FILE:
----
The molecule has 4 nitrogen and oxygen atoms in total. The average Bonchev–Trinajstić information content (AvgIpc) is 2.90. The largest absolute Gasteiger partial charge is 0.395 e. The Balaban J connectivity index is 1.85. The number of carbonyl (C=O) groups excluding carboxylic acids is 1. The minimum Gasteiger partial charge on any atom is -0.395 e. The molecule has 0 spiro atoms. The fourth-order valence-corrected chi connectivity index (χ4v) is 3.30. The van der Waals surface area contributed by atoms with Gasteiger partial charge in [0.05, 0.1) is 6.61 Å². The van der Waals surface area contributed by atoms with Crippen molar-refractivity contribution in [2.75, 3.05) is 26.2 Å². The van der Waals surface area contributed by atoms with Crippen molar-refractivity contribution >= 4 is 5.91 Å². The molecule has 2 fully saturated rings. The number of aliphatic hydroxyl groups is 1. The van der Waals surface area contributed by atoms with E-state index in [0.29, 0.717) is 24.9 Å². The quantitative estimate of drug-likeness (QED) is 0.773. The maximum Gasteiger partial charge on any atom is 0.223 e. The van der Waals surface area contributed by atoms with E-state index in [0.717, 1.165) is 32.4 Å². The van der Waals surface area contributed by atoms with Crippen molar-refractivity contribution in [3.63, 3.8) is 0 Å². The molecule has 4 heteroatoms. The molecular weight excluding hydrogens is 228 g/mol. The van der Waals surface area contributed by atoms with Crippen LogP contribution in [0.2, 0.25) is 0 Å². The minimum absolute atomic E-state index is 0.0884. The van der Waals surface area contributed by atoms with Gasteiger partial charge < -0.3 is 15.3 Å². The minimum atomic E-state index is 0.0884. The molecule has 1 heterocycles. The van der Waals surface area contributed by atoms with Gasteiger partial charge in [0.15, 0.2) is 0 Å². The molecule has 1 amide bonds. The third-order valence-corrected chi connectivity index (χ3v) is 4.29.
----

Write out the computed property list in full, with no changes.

The molecule has 4 nitrogen and oxygen atoms in total. The average Bonchev–Trinajstić information content (AvgIpc) is 2.90. The largest absolute Gasteiger partial charge is 0.395 e. The Balaban J connectivity index is 1.85. The number of carbonyl (C=O) groups excluding carboxylic acids is 1. The minimum Gasteiger partial charge on any atom is -0.395 e. The molecule has 0 spiro atoms. The fourth-order valence-corrected chi connectivity index (χ4v) is 3.30. The van der Waals surface area contributed by atoms with Gasteiger partial charge in [0.05, 0.1) is 6.61 Å². The van der Waals surface area contributed by atoms with Crippen molar-refractivity contribution in [2.75, 3.05) is 26.2 Å². The van der Waals surface area contributed by atoms with Crippen molar-refractivity contribution >= 4 is 5.91 Å². The molecule has 2 fully saturated rings. The number of aliphatic hydroxyl groups is 1. The van der Waals surface area contributed by atoms with E-state index in [0.29, 0.717) is 24.9 Å². The quantitative estimate of drug-likeness (QED) is 0.773. The maximum Gasteiger partial charge on any atom is 0.223 e. The van der Waals surface area contributed by atoms with E-state index in [0.717, 1.165) is 32.4 Å². The van der Waals surface area contributed by atoms with Crippen molar-refractivity contribution in [3.63, 3.8) is 0 Å². The molecule has 4 heteroatoms. The molecular weight excluding hydrogens is 228 g/mol. The van der Waals surface area contributed by atoms with Crippen LogP contribution in [0.2, 0.25) is 0 Å². The minimum absolute atomic E-state index is 0.0884. The van der Waals surface area contributed by atoms with Gasteiger partial charge < -0.3 is 15.3 Å². The minimum atomic E-state index is 0.0884. The molecule has 1 heterocycles. The van der Waals surface area contributed by atoms with Gasteiger partial charge in [0.15, 0.2) is 0 Å². The molecule has 1 amide bonds. The third-order valence-corrected chi connectivity index (χ3v) is 4.29.